More recently, an immunomodulating role for DHEAS has been realized [38]; low levels are associated with chronic inflammatory conditions and the molecule counteracts the effects of cortisol via antagonism of glucocorticoid receptors, either directly or via its downstream metabolites. Further, DHEAS may directly inhibit glucocorticoid receptor production. This importance as a counterbalance to cortisol has been demonstrated in a number of in-vitro studies where the immunosuppression of neutrophil function that occurs with cortisol has been successfully overcome by co-incubation with DHEAS [44]. Additionally, a number of studies have consistently demonstrated the steroid to be an enhancer of IL-2 secretion from T-helper 1 (Th1) cells whilst negatively affecting secretion from T-helper 2 (Th2) cells. Therefore, it has been suggested that observed declines in DHEAS levels with age, at least in part, explains the cytokine dysregulation seen with age and specifically the shift towards Th2 cytokine profiles.

From this discussion it is apparent that both cortisol and DHEAS have opposing effects relating to the immune system. Cortisol causes immune-suppression and its concentration increases with age, whilst DHEA(S) antagonizes the effects of cortisol and is immune modulating, and its concentration falls with age. Therefore, when considering the effects of the HPA axis on inflammaging, the ratio of cortisol to DHEAS (Figure 3) may more accurately reflect the HPA axis than either cortisol or DHEAS alone. An in-vivo study of cortisol and DHEAS in patients with septic shock after a hip fracture showed that higher cortisol levels, lower DHEAS levels, and a higher cortisol: DHEAS ratio correlated with poorer clinical outcomes [45]. This ratio has also been positively associated with metabolic syndrome and all-cause, cancer and other medical cause mortality in Vietnam veterans [38,46].

thumbnailFigure 3. Representation of changes in adrenocorticoid hormones with age.

Cortisol: DHEAS ratios have the potential for manipulation via DHEAS supplementation. To date, DHEAS supplementation has been trialled in a number of chronic inflammatory conditions, usually with nonbeneficial outcomes. However, doses used have always been low. The only true beneficial effect of DHEAS supplementation has been seen in patients with systemic lupus erythematosus, where the drug successfully reduces disease activity and the number of exacerbations [47-49].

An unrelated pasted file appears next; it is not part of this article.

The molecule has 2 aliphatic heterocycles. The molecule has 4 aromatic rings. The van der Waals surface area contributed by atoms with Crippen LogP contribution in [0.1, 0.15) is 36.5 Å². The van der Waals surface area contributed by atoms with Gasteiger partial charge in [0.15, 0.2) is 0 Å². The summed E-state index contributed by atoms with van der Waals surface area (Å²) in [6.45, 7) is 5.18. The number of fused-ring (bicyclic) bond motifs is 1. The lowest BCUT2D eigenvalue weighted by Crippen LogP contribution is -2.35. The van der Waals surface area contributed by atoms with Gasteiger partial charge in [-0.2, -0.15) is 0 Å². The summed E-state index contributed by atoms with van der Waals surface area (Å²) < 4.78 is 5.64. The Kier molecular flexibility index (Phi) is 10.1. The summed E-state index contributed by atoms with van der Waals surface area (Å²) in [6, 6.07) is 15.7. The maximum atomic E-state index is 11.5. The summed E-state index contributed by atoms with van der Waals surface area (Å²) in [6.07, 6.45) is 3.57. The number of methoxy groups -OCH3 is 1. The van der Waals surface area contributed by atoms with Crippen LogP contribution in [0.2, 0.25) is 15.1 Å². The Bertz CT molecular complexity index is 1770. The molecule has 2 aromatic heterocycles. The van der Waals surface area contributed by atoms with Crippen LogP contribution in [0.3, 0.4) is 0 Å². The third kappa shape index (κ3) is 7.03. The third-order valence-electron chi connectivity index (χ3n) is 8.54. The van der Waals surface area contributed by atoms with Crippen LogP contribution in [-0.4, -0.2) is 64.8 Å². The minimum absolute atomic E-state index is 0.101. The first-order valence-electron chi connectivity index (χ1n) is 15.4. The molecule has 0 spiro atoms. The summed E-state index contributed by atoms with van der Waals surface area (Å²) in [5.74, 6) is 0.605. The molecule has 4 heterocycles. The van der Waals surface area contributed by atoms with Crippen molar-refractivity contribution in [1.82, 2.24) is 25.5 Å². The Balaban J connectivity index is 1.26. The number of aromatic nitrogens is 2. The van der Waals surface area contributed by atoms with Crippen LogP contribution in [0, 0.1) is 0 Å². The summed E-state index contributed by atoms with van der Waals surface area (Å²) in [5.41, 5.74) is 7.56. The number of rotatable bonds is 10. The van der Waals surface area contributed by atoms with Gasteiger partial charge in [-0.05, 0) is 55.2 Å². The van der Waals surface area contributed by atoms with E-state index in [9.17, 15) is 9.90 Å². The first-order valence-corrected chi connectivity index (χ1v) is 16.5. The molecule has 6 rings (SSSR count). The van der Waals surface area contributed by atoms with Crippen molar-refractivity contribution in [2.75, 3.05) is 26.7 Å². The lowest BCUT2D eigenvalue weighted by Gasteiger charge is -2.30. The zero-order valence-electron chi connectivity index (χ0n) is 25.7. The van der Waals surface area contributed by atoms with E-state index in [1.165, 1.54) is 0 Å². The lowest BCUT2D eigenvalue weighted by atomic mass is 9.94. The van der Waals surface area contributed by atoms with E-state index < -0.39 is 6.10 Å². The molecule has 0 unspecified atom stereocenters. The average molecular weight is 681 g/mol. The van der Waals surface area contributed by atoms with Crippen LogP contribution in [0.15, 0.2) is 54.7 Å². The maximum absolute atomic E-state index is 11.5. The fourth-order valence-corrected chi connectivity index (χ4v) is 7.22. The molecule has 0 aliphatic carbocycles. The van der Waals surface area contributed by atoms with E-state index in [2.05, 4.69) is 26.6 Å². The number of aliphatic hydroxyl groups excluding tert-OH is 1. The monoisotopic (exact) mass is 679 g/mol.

Associations with chronic disease and ageing

Inflammaging, in particular elevations in levels of TNF, IL-6, IL-1 and CRP, are strong independent risk factors for morbidity and mortality in older people [50]. Epidemiological and mechanistic studies suggest that many age-related diseases are initiated or worsened by systemic inflammation, including neurodegeneration and atherosclerosis [51,52]. For example, proinflammatory cytokines have been shown to interact with the processing and production of Aβ peptide, the pathological hallmark feature of Alzheimer’s disease, and autopsy studies have shown that the brains of patients who had Alzheimer’s disease have dramatically higher levels of proinflammatory markers than high-pathology controls who have pathological features of Alzheimer’s disease without its symptoms [53].

Inflammaging also affects the anabolic-catabolic balance within myocytes, causing a shift towards catabolism, atrophy and progression of sarcopenia; this is a major contributor to functional decline and frailty. As with other age-related disease processes, it is believed that the degree of shift towards catabolism affects the rate of sarcopenic decline, and cachexia in older people may represent this process in extremis. Proinflammatory cytokines appear to play a particularly important role through activation of NF-κB and the ubiquitin system which is implicated in myofibre proteolysis [54]. It may be that interindividual variations in vulnerability to inflammaging in part explain the different rates at which individuals become sarcopenic. A number of community-based observational studies have demonstrated associations between proinflammatory cytokine profiles and sarcopenia. For example, cross-sectional analysis from the InCHIANTI study (1,020 men and women over 65 years) demonstrated a significant association between inflammation (IL-6, IL-1R, CRP) and both poor physical performance and reduced muscle strength [55]. Longitudinal associations also exist. Schaap used data from 2,177 men and women, (mean age 73), to show significant associations between TNF and 5-year change in muscle mass [56]. Associations with sarcopenia have also been demonstrated in the Framingham Heart Study (IL-6) [57] and the Longitudinal Aging Study Amsterdam (IL-6, CRP) [58] and have recently undergone systematic review [59]. Inflammaging is also implicated in the progression of osteoporosis [60] and dementia [51]; both strongly implicated in the frailty syndrome.